At the other end of the scale are Pike top minnows, Belenesox belizanus. With females capable of growing up to 8”/20cm, these are formidable predators that have evolved to eat other livebearing fish. So one for the oddball aquarium, and not suitable for community tanks!

Setting up for livebearers

All livebearing fish are active and need room to swim. Guppies are suitable for tanks from 45cm upwards, Platies 60cm upwards and mollies and swordtails, 90cm upwards long term. Adult sailfin mollies can reach lengths of 10cm/4” or more, and male swordtails need long tanks for that long, sword-tail to fully develop.

Filtration doesn’t need to be strong and anything from an air-powered sponge filter to an internal canister filter will be fine. With powerful external filters there is a risk that fry may be sucked into the inlets.

Lighting can be bright and the temperature set to 26C for the above, apart from Variatus platies and Dwarf top minnows.

Mature the tank in the normal way with beneficial bacteria. Livebearers are hardy fish and can be some of the first additions within that six week set up period. But exposure to high levels of ammonia and nitrite should be avoided, just like with any fish.

Most livebearing fish prefer hard, alkaline water with a pH of 7.5-8.5. That’s at odds with soft water-loving fish like Discus, so test the pH of your tap water. If you live in a soft water area you may need to add pH buffer, or reconsider livebearers and opt for Tetras instead. If you live in a hard water area and don’t fancy Malawi cichlids, livebearers could be right for you. 

Males and females

All livebearers are easy to sex. Males have a modified anal fin called a gonopodium, which is spiky in shape, versus the standard triangular anal fin of the females. Male guppies are more colourful than females, male swordtails have the sword, and male sailfin mollies have the enlarged dorsal fin. 

Male livebearers live fast and die young. All they want to do in life is feed and breed, so they constantly harass the females that they are kept with. That means that to give the females a break, you should have two females to every male, or no females at all if you don’t want baby fish.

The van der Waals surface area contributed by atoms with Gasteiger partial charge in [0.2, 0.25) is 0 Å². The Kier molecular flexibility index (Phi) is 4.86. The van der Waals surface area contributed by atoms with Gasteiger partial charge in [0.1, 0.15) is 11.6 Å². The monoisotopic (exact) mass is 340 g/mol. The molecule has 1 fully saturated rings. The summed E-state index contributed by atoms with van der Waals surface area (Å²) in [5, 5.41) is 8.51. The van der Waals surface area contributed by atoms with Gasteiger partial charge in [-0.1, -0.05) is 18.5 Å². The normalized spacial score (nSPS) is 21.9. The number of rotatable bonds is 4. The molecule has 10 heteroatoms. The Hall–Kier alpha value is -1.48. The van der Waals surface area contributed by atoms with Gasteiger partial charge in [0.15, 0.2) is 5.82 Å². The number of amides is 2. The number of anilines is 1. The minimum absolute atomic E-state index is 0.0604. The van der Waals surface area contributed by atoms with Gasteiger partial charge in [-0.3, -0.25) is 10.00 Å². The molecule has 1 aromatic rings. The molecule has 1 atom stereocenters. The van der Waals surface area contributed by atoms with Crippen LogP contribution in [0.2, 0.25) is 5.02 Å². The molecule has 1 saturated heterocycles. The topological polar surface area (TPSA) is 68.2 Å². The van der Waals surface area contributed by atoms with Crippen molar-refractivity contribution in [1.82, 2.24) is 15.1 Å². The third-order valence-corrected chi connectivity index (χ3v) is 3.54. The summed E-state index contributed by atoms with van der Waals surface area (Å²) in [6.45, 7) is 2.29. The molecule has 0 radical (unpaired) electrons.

Many females are already pregnant when you buy them, and this can be seen when they develop a large belly and a dark patch near to that anal fin called the gravid spot. 

Female swordtails are known for changing sex, so a fish bought as a female may develop a gonopodium and eventually a swordtail extension.

All livebearers live together in number in the wild, and although they don’t tightly shoal together like tetras or rasboras do, they appreciate their own kind and are usually best bought in sixes - two males and four females. 

Breeding readiness

New fishkeepers are often surprised to find the appearance of baby fish in their tank one day. Although larger than most fry they are still tiny and vulnerable from being eaten by other fish in the tank as well as their own parents!

As soon as you purchase female guppies, platies, swordtails or mollies, prepare for the coming of fry. Get a breeding trap and when the female fish looks big enough to burst, put her in it. She will usually give birth within a few days. As soon as fry are spotted in the breeding trap and the female looks much slimmer, take her out and put her back in the main tank. Take the divider out of the breeding trap and feed the newborn fry several times a day on fry food, siphoning out any uneaten food using airline

To safeguard against any unplanned births, plant the aquarium with lots of feathery leaved plants where the females can retire to, give birth, and the fry can hide amongst until you spot and remove them.

The best possible place for a pregnant female is in a tank of her own with lots of feathery plants. She will be less stressed, will give birth amongst the plants, and then returned to the main tank while the fry are raised in the extra space of the second tank. Feed livebearer fry on commercial fry foods, baby brineshrimp and crumbled flake.

When fry are almost the size of a neon tetra, or too large to be eaten by your other fish, they can be moved to the main tank.